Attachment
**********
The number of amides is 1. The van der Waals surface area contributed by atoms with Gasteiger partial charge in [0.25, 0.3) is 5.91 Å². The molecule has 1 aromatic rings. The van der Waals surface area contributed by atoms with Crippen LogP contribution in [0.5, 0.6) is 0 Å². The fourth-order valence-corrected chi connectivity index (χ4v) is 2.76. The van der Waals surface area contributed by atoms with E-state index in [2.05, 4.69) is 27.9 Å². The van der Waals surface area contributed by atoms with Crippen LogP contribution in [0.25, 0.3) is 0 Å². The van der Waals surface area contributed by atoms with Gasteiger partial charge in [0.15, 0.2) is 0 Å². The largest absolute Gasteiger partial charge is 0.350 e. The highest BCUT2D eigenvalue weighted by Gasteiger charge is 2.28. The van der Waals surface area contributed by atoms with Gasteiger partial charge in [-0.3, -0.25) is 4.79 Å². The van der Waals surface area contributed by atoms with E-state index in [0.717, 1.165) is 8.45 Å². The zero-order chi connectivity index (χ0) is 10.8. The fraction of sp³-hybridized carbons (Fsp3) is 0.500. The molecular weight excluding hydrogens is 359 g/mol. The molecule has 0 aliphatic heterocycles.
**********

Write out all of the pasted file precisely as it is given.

The number of amides is 1. The van der Waals surface area contributed by atoms with Gasteiger partial charge in [0.25, 0.3) is 5.91 Å². The molecule has 1 aromatic rings. The van der Waals surface area contributed by atoms with Crippen LogP contribution in [0.5, 0.6) is 0 Å². The fourth-order valence-corrected chi connectivity index (χ4v) is 2.76. The van der Waals surface area contributed by atoms with E-state index in [2.05, 4.69) is 27.9 Å². The van der Waals surface area contributed by atoms with Crippen LogP contribution in [0.25, 0.3) is 0 Å². The van der Waals surface area contributed by atoms with Gasteiger partial charge in [0.15, 0.2) is 0 Å². The largest absolute Gasteiger partial charge is 0.350 e. The highest BCUT2D eigenvalue weighted by Gasteiger charge is 2.28. The van der Waals surface area contributed by atoms with Gasteiger partial charge in [-0.3, -0.25) is 4.79 Å². The van der Waals surface area contributed by atoms with E-state index in [0.717, 1.165) is 8.45 Å². The zero-order chi connectivity index (χ0) is 10.8. The fraction of sp³-hybridized carbons (Fsp3) is 0.500. The molecular weight excluding hydrogens is 359 g/mol. The molecule has 0 aliphatic heterocycles.